Sverre is a Norwegian name descended from the times of the Old Norse. It was a nickname originally, then later became a given name. The modern Norwegian word svirre, which means to buzz, comes from the same root as does Sverre. The name became popular in modern times because of interest in the viking king Sverre.
Sverre was born about 1150 on the Faroe islands to a woman called Gunnhild. As a young man he went to Norway and demanded the right to be king on the basis that he was the illegitimate son of Sigurd Munn. He made certain a lot of sagas were written to defend this claim, which may or may not be true.
In 1177, the year after he arrived in Norway, Sverre became the leader of a group of people called Birbebeinere - the Birchlegs, or people who wore birch leggings. With their support he was elected king at the viking "parliament" called Øretinget, and later fought and won over king Magnus Erlingsson so as to really get the entire country to himself.
Sverre set out to strenghten the power of the king, and so became the enemy both of many nobles and of the Church. He had to quell many rebellions as well as survive an excommunication by Pope Celestine III. Instead of taking it to his heart, Sverre let the priests preach on his word, for which he was much admired in later times. There is even a mention of it in the Norwegian national anthem:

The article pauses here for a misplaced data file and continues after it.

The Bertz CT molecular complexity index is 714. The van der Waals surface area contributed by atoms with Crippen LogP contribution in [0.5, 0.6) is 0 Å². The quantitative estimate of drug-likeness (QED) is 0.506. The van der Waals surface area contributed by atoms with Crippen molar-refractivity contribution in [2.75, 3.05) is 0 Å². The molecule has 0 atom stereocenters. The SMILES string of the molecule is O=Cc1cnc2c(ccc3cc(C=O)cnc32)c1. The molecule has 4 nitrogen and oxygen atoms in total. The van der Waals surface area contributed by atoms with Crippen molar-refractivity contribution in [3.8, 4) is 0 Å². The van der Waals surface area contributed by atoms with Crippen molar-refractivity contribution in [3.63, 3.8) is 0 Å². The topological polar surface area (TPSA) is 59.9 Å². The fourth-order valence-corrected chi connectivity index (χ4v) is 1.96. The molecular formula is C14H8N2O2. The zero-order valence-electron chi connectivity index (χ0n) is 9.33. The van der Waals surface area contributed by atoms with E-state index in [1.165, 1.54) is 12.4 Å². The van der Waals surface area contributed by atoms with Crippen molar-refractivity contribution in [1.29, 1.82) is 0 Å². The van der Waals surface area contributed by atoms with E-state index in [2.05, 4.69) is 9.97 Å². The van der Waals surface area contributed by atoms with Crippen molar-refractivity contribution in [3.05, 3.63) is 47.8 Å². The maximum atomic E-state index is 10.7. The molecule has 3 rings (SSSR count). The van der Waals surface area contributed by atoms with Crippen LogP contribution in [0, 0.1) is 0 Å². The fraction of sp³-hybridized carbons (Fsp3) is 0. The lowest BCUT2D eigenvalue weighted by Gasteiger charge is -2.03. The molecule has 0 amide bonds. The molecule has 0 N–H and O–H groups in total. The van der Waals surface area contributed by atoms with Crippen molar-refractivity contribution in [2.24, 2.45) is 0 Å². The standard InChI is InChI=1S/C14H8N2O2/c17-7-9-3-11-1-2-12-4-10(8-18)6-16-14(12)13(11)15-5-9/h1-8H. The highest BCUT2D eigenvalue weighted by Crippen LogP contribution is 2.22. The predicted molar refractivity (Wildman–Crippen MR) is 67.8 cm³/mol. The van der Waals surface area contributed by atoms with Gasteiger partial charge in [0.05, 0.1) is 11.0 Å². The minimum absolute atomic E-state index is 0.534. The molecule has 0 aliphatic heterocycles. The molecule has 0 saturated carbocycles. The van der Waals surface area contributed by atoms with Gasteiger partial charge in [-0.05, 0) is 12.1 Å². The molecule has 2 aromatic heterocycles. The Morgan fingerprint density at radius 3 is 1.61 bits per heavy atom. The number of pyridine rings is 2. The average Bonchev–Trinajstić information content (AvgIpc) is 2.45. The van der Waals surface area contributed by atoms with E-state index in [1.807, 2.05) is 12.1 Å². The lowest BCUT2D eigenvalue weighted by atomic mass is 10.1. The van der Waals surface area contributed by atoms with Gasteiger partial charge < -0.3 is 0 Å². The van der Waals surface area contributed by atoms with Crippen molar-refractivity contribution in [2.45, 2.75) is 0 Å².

Fra dets høye Sverre talte,
talte Roma midt imot.
(From the hills of the country spoke Sverre,
he spoke out against Rome.)
To Norwegian nationalists in the 18th century, King Sverre became a symbol of little Norway standing up against the great powers of Europe. Since he was the only king of that name, he has been known as King Sverre to many, without the patronym of Sigurdsson.
King Sverre fell ill in 1202 and died soon after. His saga offers much insight into this time, and also lets us know how great and fair towards his enemies he was - of course, a lot of it was probably written under his supervision.
After Sverre's death, his only living son Håkon became king for a short period. He reigned only for two years before he died suddenly, probably poisoned. Later, his son again, Håkon Håkonsson, became king of Norway.